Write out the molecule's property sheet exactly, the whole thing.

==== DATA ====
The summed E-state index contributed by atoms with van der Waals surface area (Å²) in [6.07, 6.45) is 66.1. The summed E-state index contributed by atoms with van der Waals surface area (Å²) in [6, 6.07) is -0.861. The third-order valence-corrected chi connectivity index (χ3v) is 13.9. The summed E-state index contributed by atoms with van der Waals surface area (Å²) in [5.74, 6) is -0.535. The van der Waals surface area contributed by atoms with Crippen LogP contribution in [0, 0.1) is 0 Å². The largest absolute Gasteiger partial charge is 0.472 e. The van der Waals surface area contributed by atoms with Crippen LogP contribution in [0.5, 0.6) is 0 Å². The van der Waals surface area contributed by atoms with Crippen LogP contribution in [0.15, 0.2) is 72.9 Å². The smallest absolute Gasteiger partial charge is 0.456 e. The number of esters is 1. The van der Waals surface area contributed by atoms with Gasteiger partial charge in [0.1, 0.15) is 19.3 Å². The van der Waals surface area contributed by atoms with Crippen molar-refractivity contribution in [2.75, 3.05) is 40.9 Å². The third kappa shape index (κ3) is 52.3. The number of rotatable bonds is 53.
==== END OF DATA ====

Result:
The summed E-state index contributed by atoms with van der Waals surface area (Å²) in [6.07, 6.45) is 66.1. The summed E-state index contributed by atoms with van der Waals surface area (Å²) in [6, 6.07) is -0.861. The third-order valence-corrected chi connectivity index (χ3v) is 13.9. The summed E-state index contributed by atoms with van der Waals surface area (Å²) in [5.74, 6) is -0.535. The van der Waals surface area contributed by atoms with Crippen LogP contribution in [0, 0.1) is 0 Å². The largest absolute Gasteiger partial charge is 0.472 e. The van der Waals surface area contributed by atoms with Crippen LogP contribution in [0.5, 0.6) is 0 Å². The van der Waals surface area contributed by atoms with Crippen LogP contribution in [0.15, 0.2) is 72.9 Å². The smallest absolute Gasteiger partial charge is 0.456 e. The number of esters is 1. The van der Waals surface area contributed by atoms with Gasteiger partial charge in [0.1, 0.15) is 19.3 Å². The van der Waals surface area contributed by atoms with Crippen molar-refractivity contribution in [2.75, 3.05) is 40.9 Å². The third kappa shape index (κ3) is 52.3. The number of rotatable bonds is 53.